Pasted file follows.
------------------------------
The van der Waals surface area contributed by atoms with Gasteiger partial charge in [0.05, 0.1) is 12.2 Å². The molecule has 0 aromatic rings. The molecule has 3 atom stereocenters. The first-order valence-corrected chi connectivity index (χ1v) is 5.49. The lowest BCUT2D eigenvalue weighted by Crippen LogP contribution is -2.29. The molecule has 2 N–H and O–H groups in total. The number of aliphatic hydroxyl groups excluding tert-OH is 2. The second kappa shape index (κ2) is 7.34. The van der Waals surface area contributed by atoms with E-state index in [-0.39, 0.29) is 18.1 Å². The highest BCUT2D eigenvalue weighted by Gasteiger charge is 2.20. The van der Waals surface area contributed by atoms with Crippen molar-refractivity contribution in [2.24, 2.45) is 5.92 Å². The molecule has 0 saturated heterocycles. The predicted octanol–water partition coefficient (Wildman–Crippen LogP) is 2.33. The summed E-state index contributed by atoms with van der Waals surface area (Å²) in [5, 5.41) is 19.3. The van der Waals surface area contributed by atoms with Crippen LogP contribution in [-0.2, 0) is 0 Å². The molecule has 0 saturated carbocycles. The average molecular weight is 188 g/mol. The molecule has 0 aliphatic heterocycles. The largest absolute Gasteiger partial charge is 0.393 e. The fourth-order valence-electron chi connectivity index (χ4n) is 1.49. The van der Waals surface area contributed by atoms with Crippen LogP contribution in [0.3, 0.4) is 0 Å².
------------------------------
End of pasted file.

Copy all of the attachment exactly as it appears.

The van der Waals surface area contributed by atoms with Gasteiger partial charge in [0.05, 0.1) is 12.2 Å². The molecule has 0 aromatic rings. The molecule has 3 atom stereocenters. The first-order valence-corrected chi connectivity index (χ1v) is 5.49. The lowest BCUT2D eigenvalue weighted by Crippen LogP contribution is -2.29. The molecule has 2 N–H and O–H groups in total. The number of aliphatic hydroxyl groups excluding tert-OH is 2. The second kappa shape index (κ2) is 7.34. The van der Waals surface area contributed by atoms with E-state index in [-0.39, 0.29) is 18.1 Å². The highest BCUT2D eigenvalue weighted by Gasteiger charge is 2.20. The van der Waals surface area contributed by atoms with Crippen molar-refractivity contribution in [2.24, 2.45) is 5.92 Å². The molecule has 0 saturated heterocycles. The predicted octanol–water partition coefficient (Wildman–Crippen LogP) is 2.33. The summed E-state index contributed by atoms with van der Waals surface area (Å²) in [5, 5.41) is 19.3. The van der Waals surface area contributed by atoms with Crippen LogP contribution in [-0.2, 0) is 0 Å². The molecule has 0 saturated carbocycles. The average molecular weight is 188 g/mol. The molecule has 0 aliphatic heterocycles. The largest absolute Gasteiger partial charge is 0.393 e. The fourth-order valence-electron chi connectivity index (χ4n) is 1.49. The van der Waals surface area contributed by atoms with Crippen LogP contribution in [0.3, 0.4) is 0 Å².